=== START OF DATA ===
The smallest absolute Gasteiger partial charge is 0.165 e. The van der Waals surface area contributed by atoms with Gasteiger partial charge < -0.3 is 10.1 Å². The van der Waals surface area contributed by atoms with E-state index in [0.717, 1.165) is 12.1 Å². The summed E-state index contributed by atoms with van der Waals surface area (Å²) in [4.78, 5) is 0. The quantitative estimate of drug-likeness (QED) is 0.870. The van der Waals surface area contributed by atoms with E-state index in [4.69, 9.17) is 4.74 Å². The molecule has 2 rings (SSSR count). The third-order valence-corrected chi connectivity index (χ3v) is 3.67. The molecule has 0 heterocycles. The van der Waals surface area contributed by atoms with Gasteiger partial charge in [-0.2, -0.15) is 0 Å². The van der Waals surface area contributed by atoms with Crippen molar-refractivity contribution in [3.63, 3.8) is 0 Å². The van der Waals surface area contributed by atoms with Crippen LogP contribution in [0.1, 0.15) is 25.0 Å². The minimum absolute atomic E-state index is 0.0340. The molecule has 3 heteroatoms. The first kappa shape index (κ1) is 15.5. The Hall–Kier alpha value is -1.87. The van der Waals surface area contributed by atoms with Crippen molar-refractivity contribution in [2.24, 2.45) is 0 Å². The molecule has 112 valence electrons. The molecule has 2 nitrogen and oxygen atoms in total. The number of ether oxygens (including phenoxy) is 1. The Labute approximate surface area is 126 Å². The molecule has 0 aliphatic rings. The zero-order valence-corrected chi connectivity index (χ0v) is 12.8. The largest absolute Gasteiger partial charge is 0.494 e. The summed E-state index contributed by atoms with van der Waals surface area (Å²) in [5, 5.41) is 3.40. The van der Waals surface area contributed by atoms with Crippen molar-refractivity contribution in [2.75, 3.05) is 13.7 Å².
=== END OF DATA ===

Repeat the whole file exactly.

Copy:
The smallest absolute Gasteiger partial charge is 0.165 e. The van der Waals surface area contributed by atoms with Gasteiger partial charge < -0.3 is 10.1 Å². The van der Waals surface area contributed by atoms with E-state index in [0.717, 1.165) is 12.1 Å². The summed E-state index contributed by atoms with van der Waals surface area (Å²) in [4.78, 5) is 0. The quantitative estimate of drug-likeness (QED) is 0.870. The van der Waals surface area contributed by atoms with E-state index in [4.69, 9.17) is 4.74 Å². The molecule has 2 rings (SSSR count). The third-order valence-corrected chi connectivity index (χ3v) is 3.67. The molecule has 0 heterocycles. The van der Waals surface area contributed by atoms with Gasteiger partial charge in [-0.2, -0.15) is 0 Å². The van der Waals surface area contributed by atoms with Crippen molar-refractivity contribution in [3.63, 3.8) is 0 Å². The van der Waals surface area contributed by atoms with Crippen LogP contribution in [0.1, 0.15) is 25.0 Å². The minimum absolute atomic E-state index is 0.0340. The molecule has 3 heteroatoms. The first kappa shape index (κ1) is 15.5. The Hall–Kier alpha value is -1.87. The van der Waals surface area contributed by atoms with Crippen molar-refractivity contribution in [2.24, 2.45) is 0 Å². The molecule has 112 valence electrons. The molecule has 2 nitrogen and oxygen atoms in total. The number of ether oxygens (including phenoxy) is 1. The Labute approximate surface area is 126 Å². The molecule has 0 aliphatic rings. The zero-order valence-corrected chi connectivity index (χ0v) is 12.8. The largest absolute Gasteiger partial charge is 0.494 e. The summed E-state index contributed by atoms with van der Waals surface area (Å²) in [5, 5.41) is 3.40. The van der Waals surface area contributed by atoms with Crippen molar-refractivity contribution in [2.75, 3.05) is 13.7 Å².